Hello readers, this article was originally published in 2013 (during the last U.S. government shutdown). For the latest developments, go to our 2018 shutdown topic page or read one of the stories below:
The latest U.S. government shutdown dominated headlines this week, prompting questions as to whether a similar situation could happen here. I sat down with my colleague at Samara, Jane Hilderman, to talk about the government shutdown and why -- for better or for worse -- it can't happen in Canada.
Alison Loat--This is not the first time the U.S. federal government has had to shut down, leaving hundreds of thousands of federal employees unpaid. What's at the heart of a government shutdown like the sort we're seeing in the U.S.?
Jane Hilderman--Indeed, it's the 18th time this sort of shut-down has happened. When the government is functioning, money to be spent on the federal bureaucracy is approved by Congress (and signed off on by the President). At present, the Republican-controlled House of Representatives and the Democrat-controlled Senate fundamentally disagree about spending on the Affordable Care Act (a.k.a. Obamacare), so a budget has yet to gain majority support in both House and Senate. If they can't pass the bill, the President has nothing to sign, and public money is not passed on to the bureaucracy. West Wing fans may be reminded of that episode from season five when President Bartlett refuses to pass the Congress-approved budget.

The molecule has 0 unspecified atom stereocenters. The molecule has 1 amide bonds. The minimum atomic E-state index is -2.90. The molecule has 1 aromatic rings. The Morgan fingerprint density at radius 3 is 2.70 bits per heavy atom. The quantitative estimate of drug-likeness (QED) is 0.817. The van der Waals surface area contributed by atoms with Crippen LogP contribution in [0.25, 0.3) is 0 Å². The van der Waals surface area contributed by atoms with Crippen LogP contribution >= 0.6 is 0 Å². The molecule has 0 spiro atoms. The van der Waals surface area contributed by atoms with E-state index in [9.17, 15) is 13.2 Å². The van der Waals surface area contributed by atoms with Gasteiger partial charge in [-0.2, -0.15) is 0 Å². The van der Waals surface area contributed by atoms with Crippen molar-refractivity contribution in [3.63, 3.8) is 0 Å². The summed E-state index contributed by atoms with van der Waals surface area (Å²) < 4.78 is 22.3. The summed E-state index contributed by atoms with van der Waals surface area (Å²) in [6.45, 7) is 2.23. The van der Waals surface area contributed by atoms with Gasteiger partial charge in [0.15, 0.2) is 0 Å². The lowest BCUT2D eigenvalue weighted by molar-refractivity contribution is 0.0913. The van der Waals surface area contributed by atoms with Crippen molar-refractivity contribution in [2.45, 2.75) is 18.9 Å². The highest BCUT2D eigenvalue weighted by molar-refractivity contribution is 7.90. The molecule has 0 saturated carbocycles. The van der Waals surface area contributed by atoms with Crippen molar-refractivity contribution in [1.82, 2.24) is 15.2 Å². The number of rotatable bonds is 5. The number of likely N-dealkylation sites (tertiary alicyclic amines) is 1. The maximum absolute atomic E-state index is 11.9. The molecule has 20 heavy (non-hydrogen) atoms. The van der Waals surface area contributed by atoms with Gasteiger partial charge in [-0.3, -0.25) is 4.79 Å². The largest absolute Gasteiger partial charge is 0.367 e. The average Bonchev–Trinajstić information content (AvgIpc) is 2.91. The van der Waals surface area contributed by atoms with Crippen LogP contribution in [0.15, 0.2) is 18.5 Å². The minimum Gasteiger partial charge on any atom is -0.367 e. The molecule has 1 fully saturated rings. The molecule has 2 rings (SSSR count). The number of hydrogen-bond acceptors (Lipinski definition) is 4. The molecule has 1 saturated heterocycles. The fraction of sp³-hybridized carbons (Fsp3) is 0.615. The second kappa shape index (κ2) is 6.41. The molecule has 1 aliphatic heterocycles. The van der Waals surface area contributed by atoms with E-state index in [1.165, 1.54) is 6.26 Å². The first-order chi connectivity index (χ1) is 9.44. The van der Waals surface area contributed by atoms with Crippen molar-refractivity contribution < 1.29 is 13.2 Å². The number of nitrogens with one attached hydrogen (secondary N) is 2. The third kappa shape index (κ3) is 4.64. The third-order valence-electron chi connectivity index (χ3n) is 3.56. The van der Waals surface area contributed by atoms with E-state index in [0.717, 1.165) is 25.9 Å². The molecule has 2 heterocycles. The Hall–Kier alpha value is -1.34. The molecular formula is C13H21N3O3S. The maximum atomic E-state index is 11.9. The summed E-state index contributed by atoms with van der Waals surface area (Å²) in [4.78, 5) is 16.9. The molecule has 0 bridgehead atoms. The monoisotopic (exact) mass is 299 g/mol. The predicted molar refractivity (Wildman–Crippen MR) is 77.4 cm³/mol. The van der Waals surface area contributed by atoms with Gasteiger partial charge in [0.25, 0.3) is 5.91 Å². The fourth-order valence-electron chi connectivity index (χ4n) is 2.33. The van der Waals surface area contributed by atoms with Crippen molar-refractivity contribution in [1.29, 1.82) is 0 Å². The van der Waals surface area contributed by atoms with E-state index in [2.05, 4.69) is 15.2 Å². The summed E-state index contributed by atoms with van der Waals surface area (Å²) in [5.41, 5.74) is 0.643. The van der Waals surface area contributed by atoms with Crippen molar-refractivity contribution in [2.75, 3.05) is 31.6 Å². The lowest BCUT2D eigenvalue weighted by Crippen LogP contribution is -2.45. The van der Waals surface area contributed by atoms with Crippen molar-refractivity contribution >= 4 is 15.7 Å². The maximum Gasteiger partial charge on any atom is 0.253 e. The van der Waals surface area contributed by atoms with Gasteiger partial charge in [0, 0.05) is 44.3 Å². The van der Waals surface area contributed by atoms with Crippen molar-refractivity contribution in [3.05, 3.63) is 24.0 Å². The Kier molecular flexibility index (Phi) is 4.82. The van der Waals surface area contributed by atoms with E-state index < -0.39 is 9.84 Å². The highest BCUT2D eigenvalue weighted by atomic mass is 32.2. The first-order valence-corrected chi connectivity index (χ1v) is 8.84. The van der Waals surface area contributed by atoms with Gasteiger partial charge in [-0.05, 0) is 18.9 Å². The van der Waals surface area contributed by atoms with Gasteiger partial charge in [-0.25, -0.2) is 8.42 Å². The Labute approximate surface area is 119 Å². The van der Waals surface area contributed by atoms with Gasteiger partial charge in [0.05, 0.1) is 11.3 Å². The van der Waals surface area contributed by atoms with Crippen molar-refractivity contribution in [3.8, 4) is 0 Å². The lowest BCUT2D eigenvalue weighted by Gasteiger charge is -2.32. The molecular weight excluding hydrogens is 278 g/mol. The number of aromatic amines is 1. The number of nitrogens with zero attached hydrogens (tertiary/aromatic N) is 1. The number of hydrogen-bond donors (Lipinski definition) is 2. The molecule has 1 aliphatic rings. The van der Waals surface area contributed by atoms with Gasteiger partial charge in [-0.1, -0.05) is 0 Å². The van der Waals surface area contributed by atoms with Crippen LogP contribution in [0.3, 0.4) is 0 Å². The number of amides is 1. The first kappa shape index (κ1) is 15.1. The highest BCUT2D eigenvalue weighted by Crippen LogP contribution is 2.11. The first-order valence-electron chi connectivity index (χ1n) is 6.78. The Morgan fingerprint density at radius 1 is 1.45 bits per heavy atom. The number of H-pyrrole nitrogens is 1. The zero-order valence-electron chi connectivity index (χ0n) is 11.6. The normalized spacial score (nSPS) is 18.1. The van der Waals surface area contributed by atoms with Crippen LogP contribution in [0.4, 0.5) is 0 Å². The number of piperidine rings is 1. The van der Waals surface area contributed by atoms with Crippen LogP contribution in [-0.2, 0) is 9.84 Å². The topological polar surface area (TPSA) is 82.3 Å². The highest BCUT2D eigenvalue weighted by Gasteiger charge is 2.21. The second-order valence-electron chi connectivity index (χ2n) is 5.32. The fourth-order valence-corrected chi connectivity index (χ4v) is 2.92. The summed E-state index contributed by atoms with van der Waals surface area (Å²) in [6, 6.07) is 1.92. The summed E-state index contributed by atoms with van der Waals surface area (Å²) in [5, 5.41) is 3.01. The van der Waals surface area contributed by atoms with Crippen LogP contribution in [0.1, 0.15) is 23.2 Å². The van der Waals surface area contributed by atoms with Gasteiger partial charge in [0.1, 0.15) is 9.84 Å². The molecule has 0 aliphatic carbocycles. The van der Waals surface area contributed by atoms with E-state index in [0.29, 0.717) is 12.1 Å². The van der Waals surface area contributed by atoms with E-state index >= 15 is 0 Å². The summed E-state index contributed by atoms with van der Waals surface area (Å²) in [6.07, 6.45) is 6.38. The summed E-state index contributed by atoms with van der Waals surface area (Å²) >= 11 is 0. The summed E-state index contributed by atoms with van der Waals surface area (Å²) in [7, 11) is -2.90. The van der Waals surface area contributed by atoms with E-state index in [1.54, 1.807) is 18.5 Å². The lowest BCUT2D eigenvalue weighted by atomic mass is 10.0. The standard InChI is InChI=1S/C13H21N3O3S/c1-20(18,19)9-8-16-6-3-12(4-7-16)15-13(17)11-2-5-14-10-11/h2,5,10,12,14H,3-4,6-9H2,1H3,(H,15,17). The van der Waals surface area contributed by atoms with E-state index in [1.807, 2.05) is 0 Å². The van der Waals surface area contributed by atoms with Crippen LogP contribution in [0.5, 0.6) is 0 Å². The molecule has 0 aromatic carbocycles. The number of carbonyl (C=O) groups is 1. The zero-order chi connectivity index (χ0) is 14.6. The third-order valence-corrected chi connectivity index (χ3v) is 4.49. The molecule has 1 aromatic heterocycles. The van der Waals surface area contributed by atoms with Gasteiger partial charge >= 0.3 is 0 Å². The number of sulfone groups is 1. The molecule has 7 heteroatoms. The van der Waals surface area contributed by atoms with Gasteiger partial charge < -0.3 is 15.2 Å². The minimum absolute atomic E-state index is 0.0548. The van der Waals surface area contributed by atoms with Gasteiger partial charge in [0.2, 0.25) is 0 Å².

Alison--Our parliament is currently prorogued until October 16, and I've noted some people on Twitter cheekily asking "So is the U.S. prorogued?" Is there a confusion of terms?
Jane--In some ways, shut-down and prorogation are opposites -- though in truth they aren't comparable. Prorogation in parliamentary systems is used regularly to end a session of Parliament until the Prime Minster calls Members of Parliament back to a new session with a Speech from the Throne. During prorogation, MPs are not at work in the House of Commons -- though they are in their constituencies -- but the rest of the federal government is still working and being paid.
The opposite is true in the US. Despite a shutdown of federal government services, Congress is still in session -- and elected representatives are still at work, though the non-essential bureaucracy itself is unpaid and not working.
Alison--Canada's parliamentary democracy is quite different from America's system, but could a similar shutdown ever happen in Canada? What would be the circumstances?
Jane--The answer is both yes and no. Like the U.S. (and most other democracies), Canada's national elected representative body, the House of Commons, authorizes the use of public money. Proposals to spend public money (or raise it through taxes) are initiated in the House and are then approved by the Senate. Constitutional sticklers will note that financial decisions require approval of the Crown as well (represented by the Governor General), but in almost all circumstances, the Governor General signs off on the work of the elected House.